What is good posture?
Good posture is when you stand with your entire body in proper alignment: Ears over shoulders, shoulders over hips, hips over ankles. This alignment is where our body works the best- but it isn’t where we usually operate.
Basically, when your body is in proper alignment everything else works properly too. The inverse of that is true as well. Poor posture can lead to poor circulation, reduced ability to heal from injuries, poor oxygen flow- which can lead to increased risk for injuries, and it can even lead to depression. So many hours of our modern lives are spent in the head-forward position: driving, working on the computer, holding a smartphone, even mowing the yard. This poor posture starts to add up and can cause a rounding of the spine/shoulders and tightening of the chest muscles. Eventually gravity takes over the poor posture stance and after many years can essentially fuse your spine into that rounded position.
However- posture is fairly easy to remedy. It will take a lot of consistent work and some serious retraining as you overcome bad habits with good ones- but we call it an easy fix because good posture doesn’t require a doctor’s office, surgery, a bunch of equipment, or even much energy. Training your body to stay in good posture will help increase your blood flow (oxygen is getting to your brain), help reduce your risk of injury, help combat chronic pain (we talked about lower back pain and shoulder pain here on the blog this month), and can even help with your self esteem. We all know it- when we stand taller, we feel better!
When it comes to good posture- it helps to understand the mechanics of bad posture. If your go-to posture looks like one of the photos on the left of this graphic then you probably suffer from tight muscles in several areas. Those tight muscles won’t allow you to change overnight: tight back muscles, neck muscles, chest muscles, and even hip and leg muscles will need addressed before you can start to see success in forming habits of good posture.
What can you do?
First- have someone observe your posture- it can be anyone, a friend, co-worker, family member, etc. Stand like you normally would, don’t try to improve your posture for this. Have your helper make notes on your alignment: ears, shoulders, hips, ankles. It helps to have someone observe from the side, then the front or back. Once you’ve done this you’ll have a good idea of where to start. Something as simple as pulling your head back into alignment (ears over shoulders) can help get you started. And don’t despair- this will take consistent, conscious effort to work on! You’ll probably find yourself sinking back into the “normal” rut when you’re tired or distracted- just stand back up straight and keep trying!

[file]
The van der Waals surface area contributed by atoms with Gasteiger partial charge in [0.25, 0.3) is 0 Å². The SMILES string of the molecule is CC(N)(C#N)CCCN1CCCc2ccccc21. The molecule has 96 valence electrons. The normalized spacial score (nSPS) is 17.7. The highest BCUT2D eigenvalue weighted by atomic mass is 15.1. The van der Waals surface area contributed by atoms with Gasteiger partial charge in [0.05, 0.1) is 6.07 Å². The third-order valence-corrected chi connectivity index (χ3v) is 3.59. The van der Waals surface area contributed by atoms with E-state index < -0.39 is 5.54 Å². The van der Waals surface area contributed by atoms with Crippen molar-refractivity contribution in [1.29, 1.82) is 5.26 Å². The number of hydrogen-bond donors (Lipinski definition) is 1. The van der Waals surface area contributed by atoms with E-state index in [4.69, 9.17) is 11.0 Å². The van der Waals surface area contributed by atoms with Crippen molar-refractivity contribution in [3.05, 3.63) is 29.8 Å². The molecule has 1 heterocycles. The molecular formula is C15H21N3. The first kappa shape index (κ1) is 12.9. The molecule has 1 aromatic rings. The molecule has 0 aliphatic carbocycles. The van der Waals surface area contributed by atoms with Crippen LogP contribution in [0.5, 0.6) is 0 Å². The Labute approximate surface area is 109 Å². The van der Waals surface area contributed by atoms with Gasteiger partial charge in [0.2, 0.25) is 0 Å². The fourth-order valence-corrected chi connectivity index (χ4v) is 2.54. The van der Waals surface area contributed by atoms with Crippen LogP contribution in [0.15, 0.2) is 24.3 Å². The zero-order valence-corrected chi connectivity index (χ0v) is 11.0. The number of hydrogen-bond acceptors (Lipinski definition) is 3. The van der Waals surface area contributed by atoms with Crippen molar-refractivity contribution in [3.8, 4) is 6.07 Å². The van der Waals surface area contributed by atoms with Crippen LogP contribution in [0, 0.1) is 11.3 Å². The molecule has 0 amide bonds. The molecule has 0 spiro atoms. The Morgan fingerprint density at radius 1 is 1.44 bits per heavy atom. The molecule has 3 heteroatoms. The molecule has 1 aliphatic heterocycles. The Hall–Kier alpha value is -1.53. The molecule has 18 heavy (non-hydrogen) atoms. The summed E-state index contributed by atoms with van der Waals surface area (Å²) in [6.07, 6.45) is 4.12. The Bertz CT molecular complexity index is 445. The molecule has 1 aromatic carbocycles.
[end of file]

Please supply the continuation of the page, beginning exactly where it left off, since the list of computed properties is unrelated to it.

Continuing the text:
Foam rolling can really help you loosen up the muscles that have become tight and over/under-used. Those muscles are the ones pulling you back into poor posture, so loosening them will help as you try to build new habits. We’ve talked about foam rolling here on the blog a few times – the best option though is to talk to a Certified Personal Trainer. This is especially true if you are recovering from any type of injury. Foot injuries or foot pain can really affect your posture- you start to compensate for that pain in a number of ways and before you know it you’ve dug a rut of poor posture. Talking to a trainer can help you work through that injury as they give you tips on how to stand tall AND pain free.
Stretching is another important part of the equation; and another place where the advice of a trainer is helpful. As every person is unique, so are stretching routines. Each person will find specific stretches that help THEIR posture/muscles.
Stretching and strengthening go hand in hand: you want to stretch the areas that are tight and strengthen the muscles that have been overstretched and weakened by years of poor posture. Stretching BEFORE strengthening is equally important. If you try to strengthen the weak muscles without stretching your tight muscles you’re just going to keep pulling at the weak ones and perpetuating the problem. You’ll end up with tight muscles on one side (from lack of stretching) and sore or injured muscles on the opposite side from poor form and posture.
So to recap, what can you do to help your posture? Have a helper observe your stance, massage then stretch your tight muscles to allow you to build new, better form, and strengthen the muscles that have been over-worked by poor form. And stay consistent.
If you want some extra help or advice just give us a call and ask for Tiffany Malone, our resident “posture expert.” 🙂
We wish you good health,
Columbia Basin Racquet Club